It’s the time of the year when the international jewellery, gemstone and watch industry turn its attention to Las Vegas. Tens of thousands of visitors from all over the world and from every segment of the industry will attend at least one of the 11 jewellery industry trade fairs in the famous gambling mecca for what informally known as “Las Vegas Jewellery Week.” This is where buyers in the U.S. build their inventory for the Christmas season. The fun begins Monday and will end June 4.
As it has been every year since the financial collapse of 2008, it is a year of reckoning in the U.S. jewellery industry. Since 2009, the industry, like the rest of the U.S. economy, has been muddling along. There are winners and losers and winners so far have been the luxury segment, which has shown robust growth for at least two years. The rest of the industry has been making little gains. Will this year be different?
The crowds at the 2011 JCK Las Vegas trade fair held at Mandalay Bay.
Meanwhile, on the luxury side, Parisian luxury conglomerate, LVMH, reported strong first quarter sales in the U.S. Its Watch & Jewellery division reported a 141 percent increase, year-over-year, to $826.6 million. This is a bit misleading as LVMH acquired Bulgari in March 2011. Excluding the Bulgari acquisition, watch and jewellery sales increased 17 percent. Swiss conglomerate, Richemont, reported that jewellery sales rose 32 percent for the year, with overall sales in the Americas up 26 percent.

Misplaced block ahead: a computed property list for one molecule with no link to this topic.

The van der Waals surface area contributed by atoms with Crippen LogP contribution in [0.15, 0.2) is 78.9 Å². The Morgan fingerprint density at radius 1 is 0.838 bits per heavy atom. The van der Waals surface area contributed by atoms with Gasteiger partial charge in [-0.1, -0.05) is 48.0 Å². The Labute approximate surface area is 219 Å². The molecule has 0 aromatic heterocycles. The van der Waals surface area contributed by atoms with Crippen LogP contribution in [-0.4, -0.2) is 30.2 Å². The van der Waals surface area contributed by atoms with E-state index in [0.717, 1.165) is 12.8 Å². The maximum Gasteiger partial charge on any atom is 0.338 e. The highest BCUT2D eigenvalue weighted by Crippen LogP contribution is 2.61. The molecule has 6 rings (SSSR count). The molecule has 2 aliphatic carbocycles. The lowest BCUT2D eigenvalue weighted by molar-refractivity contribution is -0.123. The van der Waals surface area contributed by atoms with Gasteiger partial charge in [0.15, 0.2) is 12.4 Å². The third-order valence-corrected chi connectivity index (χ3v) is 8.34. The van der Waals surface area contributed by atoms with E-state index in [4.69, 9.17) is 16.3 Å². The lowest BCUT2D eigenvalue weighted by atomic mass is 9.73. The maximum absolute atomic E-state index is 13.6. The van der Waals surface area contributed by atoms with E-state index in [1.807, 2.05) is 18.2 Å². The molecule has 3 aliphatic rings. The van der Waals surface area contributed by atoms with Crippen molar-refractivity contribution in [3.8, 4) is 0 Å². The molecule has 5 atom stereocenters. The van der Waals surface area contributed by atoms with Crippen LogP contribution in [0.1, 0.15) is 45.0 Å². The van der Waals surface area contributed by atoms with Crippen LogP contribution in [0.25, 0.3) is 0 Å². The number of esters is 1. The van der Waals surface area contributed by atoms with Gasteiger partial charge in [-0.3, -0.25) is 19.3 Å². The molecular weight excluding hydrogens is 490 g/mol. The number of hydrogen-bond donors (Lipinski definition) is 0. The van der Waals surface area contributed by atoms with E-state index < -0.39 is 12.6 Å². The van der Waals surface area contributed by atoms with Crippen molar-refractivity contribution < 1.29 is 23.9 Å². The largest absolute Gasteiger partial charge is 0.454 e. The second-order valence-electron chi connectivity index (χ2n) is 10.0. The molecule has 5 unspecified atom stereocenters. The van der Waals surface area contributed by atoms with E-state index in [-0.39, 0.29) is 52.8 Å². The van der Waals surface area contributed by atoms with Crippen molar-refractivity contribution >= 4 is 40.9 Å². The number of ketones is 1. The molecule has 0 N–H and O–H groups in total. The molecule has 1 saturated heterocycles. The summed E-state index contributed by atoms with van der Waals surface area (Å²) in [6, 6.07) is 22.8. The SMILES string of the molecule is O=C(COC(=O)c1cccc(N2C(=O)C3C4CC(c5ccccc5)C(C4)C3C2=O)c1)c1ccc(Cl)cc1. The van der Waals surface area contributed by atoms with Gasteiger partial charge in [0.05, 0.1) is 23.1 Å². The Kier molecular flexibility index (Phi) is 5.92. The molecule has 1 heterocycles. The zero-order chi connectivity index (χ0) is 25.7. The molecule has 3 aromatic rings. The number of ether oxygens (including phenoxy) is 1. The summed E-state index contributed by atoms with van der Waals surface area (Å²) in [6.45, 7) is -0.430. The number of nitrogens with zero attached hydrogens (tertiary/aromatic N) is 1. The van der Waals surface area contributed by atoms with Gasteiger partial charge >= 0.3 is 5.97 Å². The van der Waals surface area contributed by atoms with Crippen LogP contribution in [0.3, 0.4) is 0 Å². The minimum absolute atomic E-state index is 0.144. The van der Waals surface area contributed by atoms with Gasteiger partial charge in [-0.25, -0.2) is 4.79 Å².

While there are many trade fairs for Las Vegas Jewellery Week, the biggest one is JCK Las Vegas (along with its associated fairs Luxury at JCK and Swiss Watch at JCK) at Mandalay Bay; followed by the Couture Jewellery show at The Wynn Las Vegas. I will be alternating between Mandalay Bay and The Wynn during the week.
In addition to getting a grasp on the economic health of the industry, Las Vegas is where new jewellery fashion trends are introduced. In many ways economics and fashion are inseparable. During times of economic uncertainty designers get more creative with materials and design. Color and the use of alternative materials have increased dramatically in the past few years. This includes semi-precious gems, less expensive coloured diamonds and different coloured gold. The high cost of gold has caused many manufacturers and designers to look at other materials, including silver, palladium, enamel and even wood.
Whether these trends continue or if the industry starts feeling good about the economy will be among the things I’ll be looking at next week.
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